StataCorp (2017) Release 15. Statistical Software. StataCorp LLC: College Station, TX.
Takizawa, R, Maughan, B and Arseneault, L (2014) Adult health outcomes of childhood bullying victimization: evidence from a five-decade longitudinal British birth cohort. American Journal of Psychiatry 171, 777784.
Thomas, HJ, Connor, JP, Lawrence, DM, Hafekost, JM, Zubrick, SR and Scott, JG (2017) Prevalence and correlates of bullying victimisation and perpetration in a nationally representative sample of Australian youth. Australian & New Zealand Journal of Psychiatry 51, 909920.
Ttofi, MM, Farrington, DP, Lösel, F and Loeber, R (2011) Do the victims of school bullies tend to become depressed later in life? A systematic review and meta-analysis of longitudinal studies. Journal of Aggression, Conflict and Peace Research 3, 6373.
Wells, G, Shea, B, O'Connell, D, Peterson, J, Welch, V, Losos, M and Tugwell, P (2000) The Newcastle-Ottawa Scale (NOS) for assessing the quality of nonrandomised studies in meta-analyses. Ottawa: Ottawa Hospital Research Institute.
WHO (1992) The Icd-10 Classification of Mental and Behavioural Disorders: Clinical Descriptions and Diagnostic Guidelines. Geneva: World Health Organization, pp. 227227.
Wolke, D and Lereya, ST (2015) Long-term effects of bullying. Archives of Disease in Childhood, 100, 879885.
Zwierzynska, K, Wolke, D and Lereya, TS (2013) Peer victimization in childhood and internalizing problems in adolescence: a prospective longitudinal study. Journal of Abnormal Child Psychology 41, 309323.

Appendix 1: PRISMA checklist

Appendix 2: Review protocol

  1. (1) Previous systematic review was conducted using PubMed, EMBASE, ERIC and PsycINFO electronic databases from inception until 28 February 2015 and included longitudinal and cross-sectional studies that examined the association between health and psychological outcome and bullying victimisation (Moore et al., 2017).

  2. (2) Update this systematic review from 1 January 2015 until 18 August 2018 and include longitudinal studies only.

Primary database: Four electronic databases (PubMed, EMBASE, ERIC and PsycINFO)

Search terms:

Additional searching:

  • Reference list review (any article pulled for possible inclusion)

  • Contact with study authors

  • Any article deemed suitable by reviewers is included for closer examination.

Inclusion/exclusion criteria

Inclusion criteria:

Studies were included if they were published in a peer-reviewed journal, reported an association between exposure to bullying victimisation and anxiety disorders or depressive disorders and were population based.

  1. (1) Question of interest: Are individuals who have experienced bullying victimisation in childhood and adolescence at an increased risk of later development of anxiety disorders and depressive disorders compared with those who are not exposed?

    • Population: General population, children adolescents or adults.

      Exposure: Victims of bullying – exposure to negative actions repeatedly and over time from one or more people and involves a power imbalance between the perpetrator/s and the victim.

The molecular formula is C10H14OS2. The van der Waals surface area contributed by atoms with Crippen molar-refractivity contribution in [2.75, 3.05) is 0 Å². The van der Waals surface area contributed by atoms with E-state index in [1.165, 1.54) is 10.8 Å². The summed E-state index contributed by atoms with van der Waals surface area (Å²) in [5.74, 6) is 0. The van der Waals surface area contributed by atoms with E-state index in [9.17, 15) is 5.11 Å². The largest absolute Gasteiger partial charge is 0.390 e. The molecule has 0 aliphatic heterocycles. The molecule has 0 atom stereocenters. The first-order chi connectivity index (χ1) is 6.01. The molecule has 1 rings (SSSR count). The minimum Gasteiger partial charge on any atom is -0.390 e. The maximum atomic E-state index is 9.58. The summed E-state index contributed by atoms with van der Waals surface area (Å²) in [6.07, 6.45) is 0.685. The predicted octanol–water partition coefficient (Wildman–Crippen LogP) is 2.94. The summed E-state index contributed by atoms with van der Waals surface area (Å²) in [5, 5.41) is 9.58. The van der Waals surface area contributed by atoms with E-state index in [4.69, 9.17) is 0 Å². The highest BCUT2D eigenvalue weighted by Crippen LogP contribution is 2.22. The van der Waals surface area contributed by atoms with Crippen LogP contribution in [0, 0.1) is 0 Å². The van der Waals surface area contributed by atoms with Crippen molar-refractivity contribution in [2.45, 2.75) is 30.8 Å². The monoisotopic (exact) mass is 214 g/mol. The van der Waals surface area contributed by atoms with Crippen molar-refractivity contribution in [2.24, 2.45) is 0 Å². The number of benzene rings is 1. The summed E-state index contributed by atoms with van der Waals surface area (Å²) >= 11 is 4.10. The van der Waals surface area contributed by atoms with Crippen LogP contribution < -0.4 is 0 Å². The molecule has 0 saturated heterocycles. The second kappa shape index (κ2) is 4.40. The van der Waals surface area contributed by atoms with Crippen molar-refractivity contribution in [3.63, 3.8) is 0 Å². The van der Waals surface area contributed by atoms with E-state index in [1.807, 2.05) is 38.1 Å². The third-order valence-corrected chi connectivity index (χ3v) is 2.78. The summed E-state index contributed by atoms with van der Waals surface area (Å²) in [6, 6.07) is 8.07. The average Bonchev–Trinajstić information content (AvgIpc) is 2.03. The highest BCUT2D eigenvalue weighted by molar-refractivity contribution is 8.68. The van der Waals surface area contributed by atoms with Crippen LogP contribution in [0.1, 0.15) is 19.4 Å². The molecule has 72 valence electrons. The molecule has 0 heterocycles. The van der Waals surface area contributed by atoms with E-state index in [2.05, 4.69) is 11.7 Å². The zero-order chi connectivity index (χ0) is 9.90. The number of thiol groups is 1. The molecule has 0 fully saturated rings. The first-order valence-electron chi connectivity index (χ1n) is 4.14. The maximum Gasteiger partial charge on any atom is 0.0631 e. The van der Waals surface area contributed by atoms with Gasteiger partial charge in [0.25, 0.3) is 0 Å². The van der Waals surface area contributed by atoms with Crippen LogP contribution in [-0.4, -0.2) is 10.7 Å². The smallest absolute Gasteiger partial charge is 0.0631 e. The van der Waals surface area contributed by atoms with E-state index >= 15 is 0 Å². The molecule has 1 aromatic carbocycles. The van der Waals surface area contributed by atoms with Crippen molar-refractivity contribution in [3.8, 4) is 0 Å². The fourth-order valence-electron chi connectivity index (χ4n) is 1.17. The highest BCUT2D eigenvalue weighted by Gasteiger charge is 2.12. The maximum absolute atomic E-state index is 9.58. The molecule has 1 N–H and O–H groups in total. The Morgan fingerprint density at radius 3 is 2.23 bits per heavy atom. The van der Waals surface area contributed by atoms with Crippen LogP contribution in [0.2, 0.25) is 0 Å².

Exposure measurement: Bullying victimisation could be self-reported, teacher reported, parent reported or clinician reported on either a validated scale or a questionnaire designed specifically for that study.

      Age range for exposure: Bullying victimisation occurred between 0 and 18 years but studies also included if age not reported.

      Comparison: Individuals not exposed to bullying victimisation.

      Outcome: Two main health consequences of bullying: anxiety disorders and depressive disorders.

      Outcome measurement: Diagnosed by a health professional or an objective measure, standardised/non-standardised screening instrument or self-reported outcomes also accepted.

  2. (2) Study designs of interest: Prospective and retrospective cohort

    • No limits on language. Published since January 2015 up to 18 August 2018.

      Articles in languages other than English deemed relevant based on its abstract are translated.

Exclusion criteria:

Articles initially excluded if they are duplicates or if the title clearly demonstrates that the exposure and outcome of interest are not the focus of the article. Articles are then excluded based on the following:

  • The article does not examine an association between bullying victimisation and depression or anxiety (7).

  • The study used cross-sectional data. Subsequently, one paper based on a longitudinal study was excluded because analyses were based on data within one wave, making them essentially cross-sectional in character (3).

  • No effect size and uncertainty information reported or cannot be computed from information given (22).

  • Bullying is considered as a risk factor/mediator between two other exposure and outcome variables.

  • The study investigated the promotive and protective role of environmental, social and family support on the longitudinal relationship between victimisation and health outcomes (1).

  • There is no control group or comparison group (just looked at the characteristics of the exposed group).

  • The study was not population based.

  • The study is a review article, a letter to the editor or a published abstract from a conference.

  • The study based on unique population such as youth with disabilities, HIV/AIDS affected children and adolescents, bisexual and lesbian women, adults born at extremely low birth weight (4).